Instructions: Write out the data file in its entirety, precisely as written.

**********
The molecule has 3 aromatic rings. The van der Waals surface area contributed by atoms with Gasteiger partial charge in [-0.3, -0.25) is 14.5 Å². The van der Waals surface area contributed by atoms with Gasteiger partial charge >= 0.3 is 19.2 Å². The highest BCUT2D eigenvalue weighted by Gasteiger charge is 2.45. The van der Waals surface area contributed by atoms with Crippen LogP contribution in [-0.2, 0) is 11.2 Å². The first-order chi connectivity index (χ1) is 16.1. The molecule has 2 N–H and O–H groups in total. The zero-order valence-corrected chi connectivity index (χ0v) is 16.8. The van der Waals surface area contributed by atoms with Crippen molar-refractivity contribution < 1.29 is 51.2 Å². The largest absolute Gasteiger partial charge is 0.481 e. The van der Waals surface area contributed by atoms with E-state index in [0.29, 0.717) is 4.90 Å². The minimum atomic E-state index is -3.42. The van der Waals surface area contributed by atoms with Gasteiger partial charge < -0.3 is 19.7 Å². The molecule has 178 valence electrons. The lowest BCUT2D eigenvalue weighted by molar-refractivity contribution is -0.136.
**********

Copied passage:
The molecule has 3 aromatic rings. The van der Waals surface area contributed by atoms with Gasteiger partial charge in [-0.3, -0.25) is 14.5 Å². The van der Waals surface area contributed by atoms with Gasteiger partial charge >= 0.3 is 19.2 Å². The highest BCUT2D eigenvalue weighted by Gasteiger charge is 2.45. The van der Waals surface area contributed by atoms with Crippen LogP contribution in [-0.2, 0) is 11.2 Å². The first-order chi connectivity index (χ1) is 16.1. The molecule has 2 N–H and O–H groups in total. The zero-order valence-corrected chi connectivity index (χ0v) is 16.8. The van der Waals surface area contributed by atoms with Crippen molar-refractivity contribution < 1.29 is 51.2 Å². The largest absolute Gasteiger partial charge is 0.481 e. The van der Waals surface area contributed by atoms with E-state index in [0.29, 0.717) is 4.90 Å². The minimum atomic E-state index is -3.42. The van der Waals surface area contributed by atoms with Gasteiger partial charge < -0.3 is 19.7 Å². The molecule has 178 valence electrons. The lowest BCUT2D eigenvalue weighted by molar-refractivity contribution is -0.136.